I loved it! We picked up a copy of A Light in August by William Faulkner. I’ve never read it, but it has a slightly torn book jacket and what looks like editing written into the margins. It’s exactly what we were looking to find for The Library.
We went into the museum using one of the side entrances. You can buy tickets there and there was no line! There was a huge line at the main entrance, so if you ever go, make sure to skip the line by going through one of the side entrances. It wasn’t until we were about ready to leave that we saw the signs for the available app that would guide you to all of the exhibits shown in the Night at the Museum Movies. It was a bit hard to really enjoy the museum with my knees hurting so badly and so many stairs. I’m certain we only really saw half of the museum, but eh… We came. We saw.
The knee pain also meant not getting to go over to the Metropolitan Museum of Art. Womp. Womp. It was also clear that I was not going to be able to walk those few blocks back to the subway station, so we Ubered. Yep. Michael downloaded the app, and we actually got in a stranger’s car and trusted him to take us where we needed to go. It was a great! I was completely apprehensive of trying Uber, but I can tell you we did it a few more times while in NYC. (It’s way cheaper than a cab.) We had him drop us off at a bakery we wanted to try, and then we walked across the street to the subway station. After a quick rest at the hotel, we went to dinner at Risotteria; the best Italian food I’ve ever had.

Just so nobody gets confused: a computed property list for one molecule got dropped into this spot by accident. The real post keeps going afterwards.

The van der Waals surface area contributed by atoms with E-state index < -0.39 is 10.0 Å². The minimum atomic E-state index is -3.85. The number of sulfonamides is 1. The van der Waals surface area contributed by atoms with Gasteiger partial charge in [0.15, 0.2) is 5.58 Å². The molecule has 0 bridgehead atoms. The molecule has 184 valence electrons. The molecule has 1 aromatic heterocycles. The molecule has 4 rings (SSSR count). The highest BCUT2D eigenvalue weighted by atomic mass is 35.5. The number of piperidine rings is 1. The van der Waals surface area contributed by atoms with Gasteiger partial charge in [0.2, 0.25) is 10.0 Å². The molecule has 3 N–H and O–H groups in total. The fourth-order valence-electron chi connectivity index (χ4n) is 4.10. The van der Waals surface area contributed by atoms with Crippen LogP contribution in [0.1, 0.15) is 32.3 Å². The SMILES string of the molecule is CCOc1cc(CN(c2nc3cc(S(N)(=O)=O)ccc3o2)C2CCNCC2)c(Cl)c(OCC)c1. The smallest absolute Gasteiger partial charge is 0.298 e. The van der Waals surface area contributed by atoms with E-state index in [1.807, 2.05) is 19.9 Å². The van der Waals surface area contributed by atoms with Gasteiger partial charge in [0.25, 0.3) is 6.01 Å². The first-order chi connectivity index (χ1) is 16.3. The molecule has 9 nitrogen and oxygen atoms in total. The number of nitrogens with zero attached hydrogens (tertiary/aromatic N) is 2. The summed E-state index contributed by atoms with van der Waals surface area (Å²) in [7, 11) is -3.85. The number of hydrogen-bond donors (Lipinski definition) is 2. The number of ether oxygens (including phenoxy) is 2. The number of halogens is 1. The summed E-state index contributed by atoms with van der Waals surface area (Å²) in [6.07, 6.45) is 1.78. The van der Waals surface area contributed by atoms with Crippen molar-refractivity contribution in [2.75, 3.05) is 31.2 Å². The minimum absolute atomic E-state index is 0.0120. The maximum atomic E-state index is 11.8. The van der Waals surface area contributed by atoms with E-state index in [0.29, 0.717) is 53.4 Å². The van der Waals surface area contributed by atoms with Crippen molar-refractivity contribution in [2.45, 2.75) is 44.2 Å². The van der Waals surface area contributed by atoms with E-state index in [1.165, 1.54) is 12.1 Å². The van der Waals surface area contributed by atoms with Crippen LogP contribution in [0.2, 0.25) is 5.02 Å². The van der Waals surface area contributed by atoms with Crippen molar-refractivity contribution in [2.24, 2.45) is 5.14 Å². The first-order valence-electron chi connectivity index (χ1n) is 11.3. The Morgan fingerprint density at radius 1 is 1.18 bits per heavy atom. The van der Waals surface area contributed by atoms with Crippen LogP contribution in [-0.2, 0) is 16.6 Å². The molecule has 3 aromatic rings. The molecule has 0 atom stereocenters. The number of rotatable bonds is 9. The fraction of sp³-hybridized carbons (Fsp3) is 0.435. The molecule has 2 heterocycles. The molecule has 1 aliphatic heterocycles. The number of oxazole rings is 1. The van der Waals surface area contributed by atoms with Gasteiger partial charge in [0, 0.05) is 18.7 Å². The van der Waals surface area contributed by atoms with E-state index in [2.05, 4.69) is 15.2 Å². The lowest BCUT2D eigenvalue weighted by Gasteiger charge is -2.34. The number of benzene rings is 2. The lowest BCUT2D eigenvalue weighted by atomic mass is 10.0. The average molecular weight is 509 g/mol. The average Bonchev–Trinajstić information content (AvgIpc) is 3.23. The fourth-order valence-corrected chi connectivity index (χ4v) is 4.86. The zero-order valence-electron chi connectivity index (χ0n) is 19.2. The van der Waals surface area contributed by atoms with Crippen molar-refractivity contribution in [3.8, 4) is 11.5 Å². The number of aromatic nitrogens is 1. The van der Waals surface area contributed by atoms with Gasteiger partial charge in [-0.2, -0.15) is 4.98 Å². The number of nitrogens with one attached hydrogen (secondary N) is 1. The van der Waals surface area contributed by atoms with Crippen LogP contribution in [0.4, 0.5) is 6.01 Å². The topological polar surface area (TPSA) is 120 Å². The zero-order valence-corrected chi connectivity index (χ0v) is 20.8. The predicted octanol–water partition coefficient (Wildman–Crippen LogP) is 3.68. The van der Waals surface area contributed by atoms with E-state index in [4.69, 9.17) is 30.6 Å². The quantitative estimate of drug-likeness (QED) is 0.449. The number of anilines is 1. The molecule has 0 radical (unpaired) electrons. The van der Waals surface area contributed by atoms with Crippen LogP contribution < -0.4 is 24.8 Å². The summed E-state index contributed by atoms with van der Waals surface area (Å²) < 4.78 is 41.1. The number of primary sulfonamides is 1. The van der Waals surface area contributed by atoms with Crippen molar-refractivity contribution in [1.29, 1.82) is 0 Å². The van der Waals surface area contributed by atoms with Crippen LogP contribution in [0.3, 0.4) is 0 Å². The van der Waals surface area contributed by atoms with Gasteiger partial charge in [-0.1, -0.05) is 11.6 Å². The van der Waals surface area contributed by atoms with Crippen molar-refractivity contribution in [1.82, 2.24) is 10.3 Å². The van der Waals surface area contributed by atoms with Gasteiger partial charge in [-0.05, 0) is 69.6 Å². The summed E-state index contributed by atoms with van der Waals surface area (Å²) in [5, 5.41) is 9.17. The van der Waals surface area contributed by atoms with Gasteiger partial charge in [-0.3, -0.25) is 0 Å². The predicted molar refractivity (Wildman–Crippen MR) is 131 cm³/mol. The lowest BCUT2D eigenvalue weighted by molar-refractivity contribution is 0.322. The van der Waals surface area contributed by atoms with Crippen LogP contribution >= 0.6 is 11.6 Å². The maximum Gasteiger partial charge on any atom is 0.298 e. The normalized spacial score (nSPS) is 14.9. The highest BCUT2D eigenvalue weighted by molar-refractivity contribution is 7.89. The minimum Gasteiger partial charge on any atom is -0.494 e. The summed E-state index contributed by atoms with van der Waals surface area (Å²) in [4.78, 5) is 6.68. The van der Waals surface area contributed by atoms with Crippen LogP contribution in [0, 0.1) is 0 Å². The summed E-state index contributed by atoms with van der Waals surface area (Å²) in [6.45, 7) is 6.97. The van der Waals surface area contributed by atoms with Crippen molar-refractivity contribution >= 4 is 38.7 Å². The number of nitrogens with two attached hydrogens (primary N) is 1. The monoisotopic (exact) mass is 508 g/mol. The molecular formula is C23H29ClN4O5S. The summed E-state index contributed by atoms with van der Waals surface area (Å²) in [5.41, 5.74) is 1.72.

Monday was our last day in NYC. Have you noticed that I didn’t mention the statue yet? We saved it for Monday. My knees were feeling slightly better, but walking down stairs was still pretty awful (not so much a problem walking up stairs, oddly enough). I sucked it up, however, because we were in NYC and I had a lady to see. We opted to take the ferry to Governor’s Island, instead of the typical Staten Island Ferry. Governor’s Island is a 172 acre island in the heart of the New York Harbor, and it has great views of the statue; not that you can tell from our crazy phone cameras.
They also have free bike rentals on weekdays, something we took full advantage of. (My knees didn’t hurt at all while biking. Go figure.) We considered taking this two-person bike: